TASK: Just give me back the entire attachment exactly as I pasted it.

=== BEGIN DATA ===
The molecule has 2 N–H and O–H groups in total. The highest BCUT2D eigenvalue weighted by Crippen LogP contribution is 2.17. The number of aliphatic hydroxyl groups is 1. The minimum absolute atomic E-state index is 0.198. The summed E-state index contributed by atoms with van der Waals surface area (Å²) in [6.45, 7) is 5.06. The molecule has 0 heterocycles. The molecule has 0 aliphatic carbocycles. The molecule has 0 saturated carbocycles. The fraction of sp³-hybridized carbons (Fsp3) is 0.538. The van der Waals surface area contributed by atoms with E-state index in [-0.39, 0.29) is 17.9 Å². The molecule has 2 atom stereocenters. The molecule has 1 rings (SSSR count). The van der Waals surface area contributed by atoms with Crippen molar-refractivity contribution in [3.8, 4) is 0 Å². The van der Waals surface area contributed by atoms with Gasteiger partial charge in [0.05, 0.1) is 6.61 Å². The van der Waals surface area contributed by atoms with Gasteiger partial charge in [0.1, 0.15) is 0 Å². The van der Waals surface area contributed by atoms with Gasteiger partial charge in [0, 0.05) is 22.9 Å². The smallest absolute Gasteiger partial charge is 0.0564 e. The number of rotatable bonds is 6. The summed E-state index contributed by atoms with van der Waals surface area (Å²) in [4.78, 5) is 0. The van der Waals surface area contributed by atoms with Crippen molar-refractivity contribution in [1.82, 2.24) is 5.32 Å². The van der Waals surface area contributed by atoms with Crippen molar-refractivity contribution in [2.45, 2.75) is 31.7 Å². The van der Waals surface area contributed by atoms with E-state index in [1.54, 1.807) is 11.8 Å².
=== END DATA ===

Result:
The molecule has 2 N–H and O–H groups in total. The highest BCUT2D eigenvalue weighted by Crippen LogP contribution is 2.17. The number of aliphatic hydroxyl groups is 1. The minimum absolute atomic E-state index is 0.198. The summed E-state index contributed by atoms with van der Waals surface area (Å²) in [6.45, 7) is 5.06. The molecule has 0 heterocycles. The molecule has 0 aliphatic carbocycles. The molecule has 0 saturated carbocycles. The fraction of sp³-hybridized carbons (Fsp3) is 0.538. The van der Waals surface area contributed by atoms with E-state index in [-0.39, 0.29) is 17.9 Å². The molecule has 2 atom stereocenters. The molecule has 1 rings (SSSR count). The van der Waals surface area contributed by atoms with Crippen molar-refractivity contribution in [3.8, 4) is 0 Å². The van der Waals surface area contributed by atoms with Gasteiger partial charge in [0.05, 0.1) is 6.61 Å². The van der Waals surface area contributed by atoms with Gasteiger partial charge in [0.1, 0.15) is 0 Å². The van der Waals surface area contributed by atoms with Gasteiger partial charge in [0, 0.05) is 22.9 Å². The smallest absolute Gasteiger partial charge is 0.0564 e. The number of rotatable bonds is 6. The summed E-state index contributed by atoms with van der Waals surface area (Å²) in [4.78, 5) is 0. The van der Waals surface area contributed by atoms with Crippen molar-refractivity contribution in [1.82, 2.24) is 5.32 Å². The van der Waals surface area contributed by atoms with Crippen molar-refractivity contribution in [2.45, 2.75) is 31.7 Å². The van der Waals surface area contributed by atoms with E-state index in [1.54, 1.807) is 11.8 Å².